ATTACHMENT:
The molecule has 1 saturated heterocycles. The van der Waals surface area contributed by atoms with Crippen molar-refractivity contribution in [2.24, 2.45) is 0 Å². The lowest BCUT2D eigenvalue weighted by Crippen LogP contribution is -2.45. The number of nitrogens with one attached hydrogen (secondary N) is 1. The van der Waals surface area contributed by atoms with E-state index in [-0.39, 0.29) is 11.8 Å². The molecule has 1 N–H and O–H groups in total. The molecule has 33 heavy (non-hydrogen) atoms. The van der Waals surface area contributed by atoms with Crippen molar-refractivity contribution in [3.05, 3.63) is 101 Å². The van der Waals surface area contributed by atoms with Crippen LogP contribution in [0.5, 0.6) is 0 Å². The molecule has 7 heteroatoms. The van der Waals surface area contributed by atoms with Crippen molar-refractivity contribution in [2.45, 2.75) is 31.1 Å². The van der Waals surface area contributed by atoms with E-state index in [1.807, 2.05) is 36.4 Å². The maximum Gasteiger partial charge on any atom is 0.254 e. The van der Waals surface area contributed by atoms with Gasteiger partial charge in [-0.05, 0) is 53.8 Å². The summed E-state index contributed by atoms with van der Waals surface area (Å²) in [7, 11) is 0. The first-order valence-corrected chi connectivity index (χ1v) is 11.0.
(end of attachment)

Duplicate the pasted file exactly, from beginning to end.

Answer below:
The molecule has 1 saturated heterocycles. The van der Waals surface area contributed by atoms with Crippen molar-refractivity contribution in [2.24, 2.45) is 0 Å². The lowest BCUT2D eigenvalue weighted by Crippen LogP contribution is -2.45. The number of nitrogens with one attached hydrogen (secondary N) is 1. The van der Waals surface area contributed by atoms with E-state index in [-0.39, 0.29) is 11.8 Å². The molecule has 1 N–H and O–H groups in total. The molecule has 33 heavy (non-hydrogen) atoms. The van der Waals surface area contributed by atoms with Crippen molar-refractivity contribution in [3.05, 3.63) is 101 Å². The van der Waals surface area contributed by atoms with Crippen LogP contribution in [0.5, 0.6) is 0 Å². The molecule has 7 heteroatoms. The van der Waals surface area contributed by atoms with Crippen molar-refractivity contribution in [2.45, 2.75) is 31.1 Å². The van der Waals surface area contributed by atoms with E-state index in [1.807, 2.05) is 36.4 Å². The maximum Gasteiger partial charge on any atom is 0.254 e. The van der Waals surface area contributed by atoms with Gasteiger partial charge in [-0.05, 0) is 53.8 Å². The summed E-state index contributed by atoms with van der Waals surface area (Å²) in [7, 11) is 0. The first-order valence-corrected chi connectivity index (χ1v) is 11.0.